MADRID, Aug 12 (Reuters) - A 1 billion euro ($1.12 billion) Qatari investment in Spain’s El Corte Ingles has triggered a boardroom spat at the family-owned department store group, amid accusations from one minority shareholder on Wednesday that the deal undervalues the firm.
El Corte Ingles, one of the country’s best-loved retailers, said in July former Qatari Prime Minister Sheikh Hamad Bin Jassim Bin Jaber Al Thani was purchasing a 10 percent stake in the company.
Corporacion Ceslar -- a vehicle grouping together the stakes of one offshoot of the founding family behind El Cortes Ingles -- said in a statement on Wednesday the Qatari investment meant “an unacceptable loss of value for shareholders.”
“(It) leaves El Corte Ingles well below all the valuations that have been carried out,” said Ceslar, which holds almost 10 percent of the company and has a seat on the board. Just the buildings owned by El Corte Ingles were valued at 18 billion euros by property experts in 2013, Ceslar added.
The complaint by Ceslar is the first public sign of a rift at the privately-owned company -- one of Spain’s biggest employers and one of Europe’s largest retailers. Its stores sell food, clothing and household goods and also operate businesses such as insurance, travel booking and ticketing for concerts.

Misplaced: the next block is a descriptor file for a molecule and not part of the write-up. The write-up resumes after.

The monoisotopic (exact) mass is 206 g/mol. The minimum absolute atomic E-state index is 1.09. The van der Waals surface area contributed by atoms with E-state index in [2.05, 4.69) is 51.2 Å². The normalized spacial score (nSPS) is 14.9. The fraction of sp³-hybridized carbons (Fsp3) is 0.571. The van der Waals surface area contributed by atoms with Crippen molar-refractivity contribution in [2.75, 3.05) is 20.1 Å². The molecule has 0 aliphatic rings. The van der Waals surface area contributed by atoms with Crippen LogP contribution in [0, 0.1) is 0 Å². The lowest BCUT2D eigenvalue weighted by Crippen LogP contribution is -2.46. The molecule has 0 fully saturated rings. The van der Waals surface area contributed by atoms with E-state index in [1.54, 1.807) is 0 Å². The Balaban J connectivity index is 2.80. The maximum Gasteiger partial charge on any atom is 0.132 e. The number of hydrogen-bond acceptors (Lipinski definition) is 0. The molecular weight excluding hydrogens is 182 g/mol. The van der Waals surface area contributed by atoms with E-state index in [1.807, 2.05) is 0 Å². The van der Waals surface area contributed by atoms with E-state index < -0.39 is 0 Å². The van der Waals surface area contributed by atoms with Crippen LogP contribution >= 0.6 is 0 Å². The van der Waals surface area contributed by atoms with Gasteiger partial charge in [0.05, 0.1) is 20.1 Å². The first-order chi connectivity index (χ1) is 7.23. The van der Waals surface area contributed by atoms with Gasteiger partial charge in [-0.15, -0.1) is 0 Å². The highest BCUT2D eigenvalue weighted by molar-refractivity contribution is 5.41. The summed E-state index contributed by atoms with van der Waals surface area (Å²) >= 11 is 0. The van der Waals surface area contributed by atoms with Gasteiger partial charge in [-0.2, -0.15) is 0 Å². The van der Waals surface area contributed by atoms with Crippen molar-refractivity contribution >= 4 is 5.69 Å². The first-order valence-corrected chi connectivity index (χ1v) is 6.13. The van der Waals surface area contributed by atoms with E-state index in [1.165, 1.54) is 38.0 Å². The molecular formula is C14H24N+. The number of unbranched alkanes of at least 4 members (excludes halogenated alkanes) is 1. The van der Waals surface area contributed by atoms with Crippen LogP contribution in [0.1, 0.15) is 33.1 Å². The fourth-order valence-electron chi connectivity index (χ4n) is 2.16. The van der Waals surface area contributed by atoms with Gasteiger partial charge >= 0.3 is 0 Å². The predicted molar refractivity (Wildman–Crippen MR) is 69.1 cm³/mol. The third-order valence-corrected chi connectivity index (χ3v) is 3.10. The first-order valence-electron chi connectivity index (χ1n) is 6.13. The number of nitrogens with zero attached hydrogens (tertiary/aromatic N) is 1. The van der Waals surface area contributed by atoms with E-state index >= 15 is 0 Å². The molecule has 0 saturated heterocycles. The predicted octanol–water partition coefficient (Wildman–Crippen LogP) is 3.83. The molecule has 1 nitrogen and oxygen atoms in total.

Its majority shareholder is a foundation named after Ramon Areces, who set up the retailer in the 1930s. Other descendents of his also own sizeable stakes in the company.
The Qatari investment will be done through a three-year loan, convertible into El Corte Ingles shares that will be taken out of treasury stock.
Ceslar said the structure of the deal meant the Qatari group, known as Primefin, could end up taking a 12.5 to 15.25 percent stake in El Corte Ingles, rather than the 10 percent flagged by the company.
It added the terms of the loan were unnecessarily costly. According to Ceslar, it carries an annual interest rate of 5.25 percent -- above the levels El Corte Ingles has paid to finance itself in the bond market -- which could jump to 7.5 percent if certain conditions are not met.
El Corte Ingles declined to comment.
$1 = 0.8948 euros Reporting by Carlos Ruano and Sarah White; Editing by Mark Potter